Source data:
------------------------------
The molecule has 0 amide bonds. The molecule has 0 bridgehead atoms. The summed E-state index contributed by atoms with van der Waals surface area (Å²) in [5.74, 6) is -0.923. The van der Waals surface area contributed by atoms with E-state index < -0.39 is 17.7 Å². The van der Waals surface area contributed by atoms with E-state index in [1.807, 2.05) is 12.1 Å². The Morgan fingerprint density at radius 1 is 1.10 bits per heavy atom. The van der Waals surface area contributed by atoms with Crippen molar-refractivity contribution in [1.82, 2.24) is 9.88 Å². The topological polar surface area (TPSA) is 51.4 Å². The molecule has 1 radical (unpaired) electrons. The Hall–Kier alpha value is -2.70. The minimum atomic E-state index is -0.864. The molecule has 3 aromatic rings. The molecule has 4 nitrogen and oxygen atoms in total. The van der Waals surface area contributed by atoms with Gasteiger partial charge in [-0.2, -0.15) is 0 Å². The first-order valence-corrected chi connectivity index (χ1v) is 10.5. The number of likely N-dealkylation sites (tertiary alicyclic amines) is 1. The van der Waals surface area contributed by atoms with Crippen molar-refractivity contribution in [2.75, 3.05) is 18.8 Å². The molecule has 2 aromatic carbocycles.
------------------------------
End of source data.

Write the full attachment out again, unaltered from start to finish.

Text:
The molecule has 0 amide bonds. The molecule has 0 bridgehead atoms. The summed E-state index contributed by atoms with van der Waals surface area (Å²) in [5.74, 6) is -0.923. The van der Waals surface area contributed by atoms with E-state index < -0.39 is 17.7 Å². The van der Waals surface area contributed by atoms with E-state index in [1.807, 2.05) is 12.1 Å². The Morgan fingerprint density at radius 1 is 1.10 bits per heavy atom. The van der Waals surface area contributed by atoms with Crippen molar-refractivity contribution in [1.82, 2.24) is 9.88 Å². The topological polar surface area (TPSA) is 51.4 Å². The molecule has 1 radical (unpaired) electrons. The Hall–Kier alpha value is -2.70. The minimum atomic E-state index is -0.864. The molecule has 3 aromatic rings. The molecule has 4 nitrogen and oxygen atoms in total. The van der Waals surface area contributed by atoms with Gasteiger partial charge in [-0.2, -0.15) is 0 Å². The first-order valence-corrected chi connectivity index (χ1v) is 10.5. The number of likely N-dealkylation sites (tertiary alicyclic amines) is 1. The van der Waals surface area contributed by atoms with Crippen molar-refractivity contribution in [2.75, 3.05) is 18.8 Å². The molecule has 2 aromatic carbocycles.